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Senior freestyler Adam Powell has aspirations to compete in the 2012 Olympics after a finishing up his season and degree here at Columbia.

Everyone who plays sports has dreams. Many involve winning championships, collecting medals, and playing the sport at the highest level. For most, however, the dream ends without being fulfilled, often after high school or college. Adam Powell, a senior on the men's swimming and diving team, isn't ready to let his dreams slip away without a fight. Powell is planning on taking a year off after graduation to attempt to qualify for the 2012 Olympics in the 50 meter freestyle. If you've walked around Morningside Heights, you probably recognize the name Adam Powell. Powell's grandfather was Adam Clayton Powell, Jr., a former New York City congressman whose name graces Seventh Avenue north of Central Park. Powell has been carving out quite a name for himself at Columbia as well, and has already etched himself into Columbia swimming history. Powell is the school record holder in the 50 free (19.72 seconds) and 100 free (43.91 seconds) and is part of the school-record holding 200 medley team (1:29.81 minutes). Powell qualified for the NCAA Championship in the spring for the 50 free with the 18th fastest time in the nation, but failed to make it out of the preliminaries. Powell has been swimming since he was a child, although it's fair to say the Olympic Trials were not always on his mind. "When I was seven, I joined the town team," said Powell, who hails from Pound Ridge, N.Y. "The town summer swim team was the cool thing to do." "I joined because it was an extracurricular activity," Powell said. "I usually went to the same park for summer camp, so now I went to camp and had practice afterward." Powell enjoyed the sport and joined his first club team that fall when he was eight years old. But despite his fondness of the water, Powell didn't swim competitively over the summer even though swimming is a year-round sport at the highest levels. Powell continued to swim and was on his high school's swim team, but club teams provided the most competition and training for him as he got older and better. "It's all about the club team," Powell said. "High school plays a part, but swimming consumes your life long before high school." Powell was always a good swimmer but didn't start to show his true potential until his sophomore year of high school. "Before that, I just liked to swim," said Powell. "At the end of my sophomore year I grew. I was always a tall kid, when I was a freshman I came in at like 6'1 but I grew to 6'5. That combined with hitting puberty and gaining muscle played a big part." As Powell improved, swimming became a bigger and bigger part of his daily life. "Swimming became my exclusive focus and I started to take training more seriously," Powell said. It was around this time that he made a change that would change the trajectory of his career. "I started as a backstroker, but I started to swim freestyle around then," said Powell. As he blossomed, Powell set his sights on swimming competitively in college, and colleges set their sights on having him swim for their teams. "Over 75 coaches called," Powell said. "It was almost every other night." But there was one group of schools in particular that were intrigued by Powell and his potential. "July 1 before your senior year is the first day to call, and the first two schools to call me were Harvard and Princeton." Columbia wasn't far behind, and Powell was drawn to Morningside Heights for a number of different reasons. "I liked the fact that it was in the city and that it was close to home," said Powell, who was ultimately deciding between Columbia and powerhouse Virginia. "I chose Columbia because I thought I could accomplish the same goals in swimming and academics at Columbia, and I felt I wouldn't have to sacrifice anything." Powell, who swims the 50 free, 100 free, and 100 backstroke, had a strong sophomore campaign, breaking the 50 free record, and then breaking it twice more that year. Powell's junior year was even better, and was spurred in part due to an increased training regimen over the summer. "I made changes between sophomore and junior year," Powell said. "I started swimming year-round and I saw the improvement right away. I saw the benefits of full time training." Powell's improvement since he stepped foot on campus was also noticed by his head coach Jim Bolster. "Adam's improvement since he arrived on campus as a freshman has been steady and significant," the head coach said. "The most obvious improvement is the amount of time he has dropped in his three events, but I believe he has made even greater strides in his approach to swimming." Of these changes, Bolster said, "In high school Adam could just show up and win. He did not train much nor did he spend any extra time other than the 20 plus seconds it took him to swim his race thinking about swimming. He knew he was fast and that he would win and he was comfortable with that. In college I think Adam has come to realize that his natural skills only take him so far; if he wants to win at the highest levels he must train and think at the highest levels. As a result his attitude towards training and his training habits, his weight room routine, his nutritional practices, and his understanding of the need for a year-round perspective have all contributed significantly to his time improvements." Powell broke the school record for the 100 free as a junior, and went undefeated in the 100 free and 50 free all year. Powell was the Ivy champion in both events. Powell was also named to the Mid-Major all-America first team once, the first-team all-Ivy twice, and led the swimming and diving team to a third place finish in the Ivy League—the team's best finish in years. Powell has gotten off to another strong start this year, as he is undefeated in both the 50 and 100 free, and set pool records in the two events earlier this year. Powell won three events this past weekend at the Big Al Invitational, including another victory in the 100 free where he won easily with a time of 43.77 seconds. Powell also won the 50 free and the 100 backstroke. Powell has set his sights firmly on the Olympic trials for the London 2012 games, despite the fact that he has never been to an Olympic trial—having missed the cutoff for the 2008 games by two-tenths of a second. "First off, it's the year after I graduate, and I would be doing a disservice by not going after it for one more year," said Powell when asked of his motivation. "Secondly, I think I have a legit shot at making the team. And finally, I've never had a full year to focus exclusively on swimming." Powell will train at Columbia after the swimming and diving season ends in March, and will then train out of his home. "I met a coach during my sophomore year, and I'll train with him in Rockland, N.Y.," Powell said. In the meantime, coach Bolster is fully supportive of Powell's lofty goals. "We think Adam's Olympic aspirations are great and a natural outcome of all the improvements he has made since arriving on campus," Bolster said. "To make Olympic trials he will have to continue to work hard acclimating to swimming meters. The longer pool puts a premium on technique over power and Adam does not have a great deal of meter/long course training and racing experience." "The quality that makes Adam one of the best Ivy swimmers is his insatiable desire to be the best/fastest," continued Bolster. "Adam likes speed! He likes it when people talk about someone being 'the fastest.' Right now he is the fastest in the Ivy League, but Adam will not be satisfied until he owns that moniker at the national level. If he wins a national title he will put his name in the conversation for an Olympic team spot." When it comes to Olympic swimming, however, there is only one name that comes to mind: Michael Phelps. "He sheds a lot of light on our sport," Powell said. "That goes without saying." But Phelps had publicly expressed a desire to become a sprinter for the 2012 Olympics. Will Powell have to face off with Phelps for a spot on the team? "Thankfully, he doesn't swim the 50 free," Powell said. "I don't think the 50 is something he would do, I think the 100 is." No matter what happens in the future, Powell has found his passion in the pool. "The 50 free is the reason why I swim," he said. "It's a short burst of adrenaline, two laps, 20 seconds. All-out max effort. I like the idea of going fast, generating the most power and speed." If Powell's speed measures up in the years to come, he may just be walking in the opening ceremonies of the 2012 Olympic games.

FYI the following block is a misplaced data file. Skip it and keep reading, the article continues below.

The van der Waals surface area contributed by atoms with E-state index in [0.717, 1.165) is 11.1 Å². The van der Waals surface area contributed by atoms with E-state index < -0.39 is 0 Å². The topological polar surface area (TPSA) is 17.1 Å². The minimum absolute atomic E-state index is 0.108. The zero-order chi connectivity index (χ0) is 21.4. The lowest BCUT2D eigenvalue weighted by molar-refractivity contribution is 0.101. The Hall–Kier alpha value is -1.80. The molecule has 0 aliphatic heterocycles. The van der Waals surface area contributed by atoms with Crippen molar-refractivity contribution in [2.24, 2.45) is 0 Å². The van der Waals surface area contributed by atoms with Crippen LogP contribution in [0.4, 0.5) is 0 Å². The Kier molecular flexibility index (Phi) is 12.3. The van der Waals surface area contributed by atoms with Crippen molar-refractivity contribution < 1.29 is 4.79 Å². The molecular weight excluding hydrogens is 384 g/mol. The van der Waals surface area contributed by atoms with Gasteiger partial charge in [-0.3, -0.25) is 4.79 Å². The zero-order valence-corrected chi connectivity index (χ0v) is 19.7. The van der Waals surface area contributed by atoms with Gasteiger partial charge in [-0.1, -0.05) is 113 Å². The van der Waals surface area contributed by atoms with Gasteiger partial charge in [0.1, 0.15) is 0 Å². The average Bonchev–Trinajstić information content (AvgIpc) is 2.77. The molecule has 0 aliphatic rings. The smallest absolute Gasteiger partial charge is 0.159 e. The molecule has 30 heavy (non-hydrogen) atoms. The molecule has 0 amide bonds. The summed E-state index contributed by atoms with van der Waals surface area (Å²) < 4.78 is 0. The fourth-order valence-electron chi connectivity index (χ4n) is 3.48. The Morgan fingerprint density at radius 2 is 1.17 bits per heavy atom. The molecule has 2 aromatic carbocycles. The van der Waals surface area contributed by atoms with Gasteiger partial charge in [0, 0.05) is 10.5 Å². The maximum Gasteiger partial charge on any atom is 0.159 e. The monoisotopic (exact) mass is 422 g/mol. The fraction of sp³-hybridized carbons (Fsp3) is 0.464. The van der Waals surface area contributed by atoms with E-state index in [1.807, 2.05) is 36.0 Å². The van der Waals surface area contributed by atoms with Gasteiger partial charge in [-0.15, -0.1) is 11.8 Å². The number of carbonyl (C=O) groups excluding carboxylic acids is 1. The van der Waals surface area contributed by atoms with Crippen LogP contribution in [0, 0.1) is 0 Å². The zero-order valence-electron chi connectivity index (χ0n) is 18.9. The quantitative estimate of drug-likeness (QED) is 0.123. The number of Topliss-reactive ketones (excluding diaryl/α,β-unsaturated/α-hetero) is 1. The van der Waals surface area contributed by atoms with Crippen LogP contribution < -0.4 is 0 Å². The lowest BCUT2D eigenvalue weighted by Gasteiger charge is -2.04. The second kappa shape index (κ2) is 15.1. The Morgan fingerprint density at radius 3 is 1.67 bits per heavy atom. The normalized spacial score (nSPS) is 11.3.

Men's Swimming and Diving